Recollection and Experience: Plato's Theory of Learning and its Successors

Recollection and Experience: Plato's Theory of Learning and its Successors

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Dominic Scott
Cambridge University Press
Edition: Reissue, 8/21/2008
EAN 9780521030915, ISBN10: 0521030919

Paperback, 300 pages, 22.9 x 15.2 x 1.9 cm
Language: English

Questions about learning and discovery have fascinated philosophers from Plato onwards. Does the mind bring innate resources of its own to the process of learning or does it rely wholly upon experience? Plato was the first philosopher to give an innatist response to this question and in doing so was to provoke the other major philosophers of ancient Greece to give their own rival explanations of learning. This book examines these theories of learning in relation to each other. It presents an entirely different interpretation of the theory of recollection which also changes the way we understand the development of ancient philosophy after Plato. The final section of the book compares ancient theories of learning with the seventeenth-century debate about innate ideas, and finds that the relation between the two periods is far more interesting and complete than is usually supposed.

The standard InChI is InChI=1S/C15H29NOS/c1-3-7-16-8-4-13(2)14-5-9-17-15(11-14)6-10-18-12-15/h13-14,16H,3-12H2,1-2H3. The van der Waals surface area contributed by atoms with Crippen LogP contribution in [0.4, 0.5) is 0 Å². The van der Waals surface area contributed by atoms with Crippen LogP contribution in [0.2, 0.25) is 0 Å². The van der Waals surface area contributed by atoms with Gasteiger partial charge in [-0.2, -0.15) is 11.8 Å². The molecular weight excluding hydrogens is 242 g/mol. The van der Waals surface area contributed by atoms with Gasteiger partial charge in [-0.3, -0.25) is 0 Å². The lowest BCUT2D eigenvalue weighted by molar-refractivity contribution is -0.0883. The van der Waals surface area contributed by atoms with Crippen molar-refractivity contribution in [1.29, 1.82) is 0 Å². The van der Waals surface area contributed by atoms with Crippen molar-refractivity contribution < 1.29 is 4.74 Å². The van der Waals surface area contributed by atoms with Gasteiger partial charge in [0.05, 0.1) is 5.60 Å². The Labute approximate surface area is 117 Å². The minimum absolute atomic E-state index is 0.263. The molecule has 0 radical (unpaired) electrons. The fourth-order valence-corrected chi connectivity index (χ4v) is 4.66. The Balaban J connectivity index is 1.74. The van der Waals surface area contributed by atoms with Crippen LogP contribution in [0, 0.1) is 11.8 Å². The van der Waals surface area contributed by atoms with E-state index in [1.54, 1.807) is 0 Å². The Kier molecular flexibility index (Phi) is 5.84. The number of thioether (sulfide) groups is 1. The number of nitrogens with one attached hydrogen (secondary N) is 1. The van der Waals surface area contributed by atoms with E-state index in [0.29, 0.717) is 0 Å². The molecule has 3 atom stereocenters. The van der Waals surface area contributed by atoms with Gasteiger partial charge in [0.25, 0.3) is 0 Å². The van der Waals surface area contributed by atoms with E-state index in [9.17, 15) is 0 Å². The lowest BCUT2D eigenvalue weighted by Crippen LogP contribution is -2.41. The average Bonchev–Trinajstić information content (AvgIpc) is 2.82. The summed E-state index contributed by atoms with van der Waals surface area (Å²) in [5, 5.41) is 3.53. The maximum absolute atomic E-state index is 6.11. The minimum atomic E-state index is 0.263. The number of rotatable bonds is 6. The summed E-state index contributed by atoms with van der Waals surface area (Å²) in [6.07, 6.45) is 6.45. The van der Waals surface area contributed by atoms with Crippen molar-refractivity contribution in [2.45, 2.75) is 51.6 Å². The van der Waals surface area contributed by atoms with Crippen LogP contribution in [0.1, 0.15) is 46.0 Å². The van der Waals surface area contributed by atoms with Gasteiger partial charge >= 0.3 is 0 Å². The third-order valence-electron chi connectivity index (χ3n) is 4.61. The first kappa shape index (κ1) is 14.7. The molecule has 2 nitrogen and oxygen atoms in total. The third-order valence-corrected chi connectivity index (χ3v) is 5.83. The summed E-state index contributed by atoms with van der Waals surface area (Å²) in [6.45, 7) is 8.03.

General introduction
Part I. Platonic Recollection
1. The Meno
2. Recollection in the middle period
Part II. Aristotelian Experience
3. The rejection of innatism
4. Levels of learning
5. Discovery and continuity in science
6. Discovery and continuity in ethics
Appendix to Part II - perception of the universal
Part III. Hellenistic Concepts
7. Hellenistic philosophy and common sense
8. Innateness in the Hellenistic era
Interim conclusions
Part IV. Innatism in the Seventeenth Century
9. The inner core and mortar of our thoughts
10. Locke and the posture of blind credulity
Index of ancient passages
General index.